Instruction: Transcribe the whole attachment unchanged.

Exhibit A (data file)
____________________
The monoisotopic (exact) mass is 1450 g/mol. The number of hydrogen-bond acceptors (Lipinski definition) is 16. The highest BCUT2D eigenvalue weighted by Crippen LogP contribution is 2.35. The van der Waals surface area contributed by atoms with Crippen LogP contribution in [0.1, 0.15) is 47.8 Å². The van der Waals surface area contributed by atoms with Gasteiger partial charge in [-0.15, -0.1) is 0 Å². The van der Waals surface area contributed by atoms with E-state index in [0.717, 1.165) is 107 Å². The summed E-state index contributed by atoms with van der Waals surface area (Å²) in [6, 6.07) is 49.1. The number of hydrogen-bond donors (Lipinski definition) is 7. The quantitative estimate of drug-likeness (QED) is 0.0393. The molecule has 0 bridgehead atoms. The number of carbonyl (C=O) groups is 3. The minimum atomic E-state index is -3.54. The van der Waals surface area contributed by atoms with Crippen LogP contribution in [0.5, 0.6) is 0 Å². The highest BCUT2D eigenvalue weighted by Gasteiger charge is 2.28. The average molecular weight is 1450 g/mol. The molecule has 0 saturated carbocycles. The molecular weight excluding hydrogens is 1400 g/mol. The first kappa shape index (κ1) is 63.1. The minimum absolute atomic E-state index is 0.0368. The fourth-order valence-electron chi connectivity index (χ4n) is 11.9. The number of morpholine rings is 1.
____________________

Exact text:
The monoisotopic (exact) mass is 1450 g/mol. The number of hydrogen-bond acceptors (Lipinski definition) is 16. The highest BCUT2D eigenvalue weighted by Crippen LogP contribution is 2.35. The van der Waals surface area contributed by atoms with Crippen LogP contribution in [0.1, 0.15) is 47.8 Å². The van der Waals surface area contributed by atoms with Gasteiger partial charge in [-0.15, -0.1) is 0 Å². The van der Waals surface area contributed by atoms with E-state index in [0.717, 1.165) is 107 Å². The summed E-state index contributed by atoms with van der Waals surface area (Å²) in [6, 6.07) is 49.1. The number of hydrogen-bond donors (Lipinski definition) is 7. The quantitative estimate of drug-likeness (QED) is 0.0393. The molecule has 0 bridgehead atoms. The number of carbonyl (C=O) groups is 3. The minimum atomic E-state index is -3.54. The van der Waals surface area contributed by atoms with Crippen LogP contribution in [0.5, 0.6) is 0 Å². The highest BCUT2D eigenvalue weighted by Gasteiger charge is 2.28. The average molecular weight is 1450 g/mol. The molecule has 0 saturated carbocycles. The molecular weight excluding hydrogens is 1400 g/mol. The first kappa shape index (κ1) is 63.1. The minimum absolute atomic E-state index is 0.0368. The fourth-order valence-electron chi connectivity index (χ4n) is 11.9. The number of morpholine rings is 1.